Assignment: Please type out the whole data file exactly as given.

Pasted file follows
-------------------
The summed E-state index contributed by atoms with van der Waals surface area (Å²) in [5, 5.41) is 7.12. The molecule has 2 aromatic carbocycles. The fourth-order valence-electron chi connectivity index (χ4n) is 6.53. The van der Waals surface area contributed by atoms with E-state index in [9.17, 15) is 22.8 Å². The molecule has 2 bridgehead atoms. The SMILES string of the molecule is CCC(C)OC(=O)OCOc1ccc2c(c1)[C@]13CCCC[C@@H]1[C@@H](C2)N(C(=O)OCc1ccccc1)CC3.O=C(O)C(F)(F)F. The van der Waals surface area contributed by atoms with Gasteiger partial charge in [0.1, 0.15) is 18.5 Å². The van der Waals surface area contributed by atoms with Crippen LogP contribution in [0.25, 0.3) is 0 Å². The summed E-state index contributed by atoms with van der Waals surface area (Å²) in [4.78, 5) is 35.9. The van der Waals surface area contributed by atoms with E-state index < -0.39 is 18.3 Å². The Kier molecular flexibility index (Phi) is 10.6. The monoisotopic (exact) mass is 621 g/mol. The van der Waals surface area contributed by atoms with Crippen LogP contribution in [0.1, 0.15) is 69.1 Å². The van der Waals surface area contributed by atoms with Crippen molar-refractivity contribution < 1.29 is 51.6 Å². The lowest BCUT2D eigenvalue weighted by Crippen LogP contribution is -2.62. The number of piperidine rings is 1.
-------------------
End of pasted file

The summed E-state index contributed by atoms with van der Waals surface area (Å²) in [5, 5.41) is 7.12. The molecule has 2 aromatic carbocycles. The fourth-order valence-electron chi connectivity index (χ4n) is 6.53. The van der Waals surface area contributed by atoms with E-state index in [9.17, 15) is 22.8 Å². The molecule has 2 bridgehead atoms. The SMILES string of the molecule is CCC(C)OC(=O)OCOc1ccc2c(c1)[C@]13CCCC[C@@H]1[C@@H](C2)N(C(=O)OCc1ccccc1)CC3.O=C(O)C(F)(F)F. The van der Waals surface area contributed by atoms with Gasteiger partial charge in [0.1, 0.15) is 18.5 Å². The van der Waals surface area contributed by atoms with Crippen LogP contribution in [0.25, 0.3) is 0 Å². The summed E-state index contributed by atoms with van der Waals surface area (Å²) in [4.78, 5) is 35.9. The van der Waals surface area contributed by atoms with E-state index < -0.39 is 18.3 Å². The Kier molecular flexibility index (Phi) is 10.6. The monoisotopic (exact) mass is 621 g/mol. The van der Waals surface area contributed by atoms with Crippen LogP contribution in [0.1, 0.15) is 69.1 Å². The van der Waals surface area contributed by atoms with Crippen molar-refractivity contribution < 1.29 is 51.6 Å². The lowest BCUT2D eigenvalue weighted by Crippen LogP contribution is -2.62. The number of piperidine rings is 1.